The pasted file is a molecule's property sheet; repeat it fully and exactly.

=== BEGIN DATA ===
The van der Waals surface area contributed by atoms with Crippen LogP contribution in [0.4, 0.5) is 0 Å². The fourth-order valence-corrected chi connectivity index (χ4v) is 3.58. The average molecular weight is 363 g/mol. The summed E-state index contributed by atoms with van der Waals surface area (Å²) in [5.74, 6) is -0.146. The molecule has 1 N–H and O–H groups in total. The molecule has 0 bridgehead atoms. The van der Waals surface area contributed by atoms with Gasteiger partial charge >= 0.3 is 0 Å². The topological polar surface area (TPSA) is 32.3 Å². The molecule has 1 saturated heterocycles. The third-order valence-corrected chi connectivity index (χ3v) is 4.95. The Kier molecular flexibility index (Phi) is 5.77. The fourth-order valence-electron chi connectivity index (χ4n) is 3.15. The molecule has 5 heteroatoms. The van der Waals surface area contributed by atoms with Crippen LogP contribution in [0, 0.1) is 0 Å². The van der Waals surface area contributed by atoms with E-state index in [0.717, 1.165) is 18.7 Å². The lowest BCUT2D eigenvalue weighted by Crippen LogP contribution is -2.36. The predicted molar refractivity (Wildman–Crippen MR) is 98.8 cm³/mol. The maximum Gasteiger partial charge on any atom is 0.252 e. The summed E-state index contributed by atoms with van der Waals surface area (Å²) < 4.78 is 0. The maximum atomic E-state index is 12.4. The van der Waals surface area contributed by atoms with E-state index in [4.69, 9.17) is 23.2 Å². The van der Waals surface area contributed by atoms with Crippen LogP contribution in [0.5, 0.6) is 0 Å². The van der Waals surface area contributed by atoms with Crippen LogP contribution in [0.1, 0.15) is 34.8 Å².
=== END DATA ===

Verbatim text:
The van der Waals surface area contributed by atoms with Crippen LogP contribution in [0.4, 0.5) is 0 Å². The fourth-order valence-corrected chi connectivity index (χ4v) is 3.58. The average molecular weight is 363 g/mol. The summed E-state index contributed by atoms with van der Waals surface area (Å²) in [5.74, 6) is -0.146. The molecule has 1 N–H and O–H groups in total. The molecule has 0 bridgehead atoms. The van der Waals surface area contributed by atoms with Gasteiger partial charge >= 0.3 is 0 Å². The topological polar surface area (TPSA) is 32.3 Å². The molecule has 1 saturated heterocycles. The third-order valence-corrected chi connectivity index (χ3v) is 4.95. The Kier molecular flexibility index (Phi) is 5.77. The fourth-order valence-electron chi connectivity index (χ4n) is 3.15. The molecule has 5 heteroatoms. The van der Waals surface area contributed by atoms with Crippen LogP contribution in [0, 0.1) is 0 Å². The van der Waals surface area contributed by atoms with E-state index in [0.717, 1.165) is 18.7 Å². The lowest BCUT2D eigenvalue weighted by Crippen LogP contribution is -2.36. The predicted molar refractivity (Wildman–Crippen MR) is 98.8 cm³/mol. The maximum Gasteiger partial charge on any atom is 0.252 e. The summed E-state index contributed by atoms with van der Waals surface area (Å²) < 4.78 is 0. The maximum atomic E-state index is 12.4. The van der Waals surface area contributed by atoms with E-state index in [4.69, 9.17) is 23.2 Å². The van der Waals surface area contributed by atoms with Crippen LogP contribution in [0.5, 0.6) is 0 Å². The van der Waals surface area contributed by atoms with Crippen LogP contribution in [0.1, 0.15) is 34.8 Å².